Sunday, November 30, 2008

Field Trip - Maritime Museum of San Diego

Since our last Field Trip had us going north, it was time to head south again to the San Diego area.

We considered hitting another one of the museums at Balboa Park, but wanting to see something new, we changed our minds at the last minute. A little Googling was done and the Maritime Museum of San Diego was picked.

The Maritime Musem is on San Diego Bay and offers a world-class collection of historic ships and offers tours of the bay.

We started out briefly exploring the main attraction - the Star of India. The Star of India is the oldest ship in the world that still maintains a regular sailing schedule. Launched on the Isle of Man in 1863, the ship has served as both a cargo and passenger transporter and has made 21 trips around the globe.

It's been in San Diego since 1923. Steam had made sailing ships obsolete and a San Diego reporter led the charge to purchase the ship for $9000.

For the next three decades, the ship languished as the depression and WWII delayed her restoration. It wasn't until 1976 until the ship sailed again - for the first time in fifty years. The ship is still taken out at least once a year by the museum.

A ghost in the galley

Skylights above the dining table

Captain's quarters

Captain's quarters, pt II

Celeste trying out the reproduction of a passenger bunk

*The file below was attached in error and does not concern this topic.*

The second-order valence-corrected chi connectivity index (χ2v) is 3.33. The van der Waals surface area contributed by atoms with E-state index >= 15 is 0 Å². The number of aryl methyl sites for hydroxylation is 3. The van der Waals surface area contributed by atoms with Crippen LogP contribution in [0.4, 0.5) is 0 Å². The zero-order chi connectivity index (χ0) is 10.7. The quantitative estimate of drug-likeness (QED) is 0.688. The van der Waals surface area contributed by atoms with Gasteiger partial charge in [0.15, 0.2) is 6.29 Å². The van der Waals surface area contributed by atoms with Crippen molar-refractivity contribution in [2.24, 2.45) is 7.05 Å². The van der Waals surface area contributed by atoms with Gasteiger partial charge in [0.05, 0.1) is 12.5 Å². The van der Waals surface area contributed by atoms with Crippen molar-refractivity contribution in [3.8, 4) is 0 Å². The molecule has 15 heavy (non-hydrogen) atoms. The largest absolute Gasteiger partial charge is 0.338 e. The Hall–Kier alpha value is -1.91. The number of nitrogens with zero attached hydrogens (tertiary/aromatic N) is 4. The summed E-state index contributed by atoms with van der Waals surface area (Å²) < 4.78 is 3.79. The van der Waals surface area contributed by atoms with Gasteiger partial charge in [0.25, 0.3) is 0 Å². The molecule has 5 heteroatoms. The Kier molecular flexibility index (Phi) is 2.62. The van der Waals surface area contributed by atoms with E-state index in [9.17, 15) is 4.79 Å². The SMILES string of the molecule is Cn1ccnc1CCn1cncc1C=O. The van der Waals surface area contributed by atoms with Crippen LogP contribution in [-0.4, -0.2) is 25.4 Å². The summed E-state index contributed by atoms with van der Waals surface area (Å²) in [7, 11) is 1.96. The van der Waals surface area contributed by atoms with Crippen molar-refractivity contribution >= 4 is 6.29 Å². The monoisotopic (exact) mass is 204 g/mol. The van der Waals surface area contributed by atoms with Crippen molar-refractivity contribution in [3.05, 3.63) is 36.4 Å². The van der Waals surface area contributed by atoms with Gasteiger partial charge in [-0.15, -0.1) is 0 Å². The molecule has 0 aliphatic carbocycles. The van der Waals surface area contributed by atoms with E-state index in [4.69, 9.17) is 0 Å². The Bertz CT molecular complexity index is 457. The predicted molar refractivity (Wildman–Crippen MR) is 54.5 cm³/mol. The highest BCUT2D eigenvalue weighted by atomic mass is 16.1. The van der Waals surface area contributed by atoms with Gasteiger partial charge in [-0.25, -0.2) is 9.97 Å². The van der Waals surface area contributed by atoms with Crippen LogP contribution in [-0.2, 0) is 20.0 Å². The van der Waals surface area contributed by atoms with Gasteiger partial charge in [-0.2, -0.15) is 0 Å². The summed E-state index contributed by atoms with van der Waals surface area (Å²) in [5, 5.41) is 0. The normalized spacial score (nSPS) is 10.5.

Looking up at a mast & volunteers hanging xmas lights

After our brief visit to the Star of India, we had to head over to the museum to board the Pilot for a tour of San Diego Bay. The 45 minute boat tour only adds $3 to the ticket price and is well worth the cost.

The Pilot was launched in 1914 as the official pilot boat for San Diego Bay. Harbor pilots are responsible for steering large vessels safely into and out of the bay. Pilots board the ship, take command and return the veessel to the captain after it has docked or left the bay.

Pilot served for 82 years, and after a restoration it entered the museum's fleet.

We took in the sights of the bay, including Naval Air Station North Island...

USS Ronald Regan (CVN-76) & USS Nimitz (CVN-58)
...the San Diego skyline...
...Coronado Bridge...
and the USS Midway Museum.
In fact, we were able to get right up under the Midway Museum (definitely a future Field Trip).
Dad - can you spot the H-34 here? Click on the photo to enlarge.

Tail of one of the meanest-looking fighter jets, F-4 Phantom II

Back at the museum, we explored what would be Allie's favorite ship, the steam ferry Berkeley. Built in 1898, the ferryboat operated for 60 years on San Francisco Bay. Aboard the vessel are the museum's offices, a research library, exhibition space, workshop, store, etc.
upper deck

photos, part of The Art of the Boat exhibit
A quick lunch in Klaus (the living/dining/bedroom on wheels)...
...and we went back to the India to take in more of this extraordinary ship.
Finally we toured the museum's H.M.S. Suprise and Russian Foxtrot-class sub B-39.

H.M.S. Surprise is a replica of an 18th Century Royal Navy Frigate. Built in 1970, the ship was used in the 2004 film Master and Commander. Purchased from 20th Century Fox in 2004, the ship is not currently seaworthy, but the museum plans to restore it.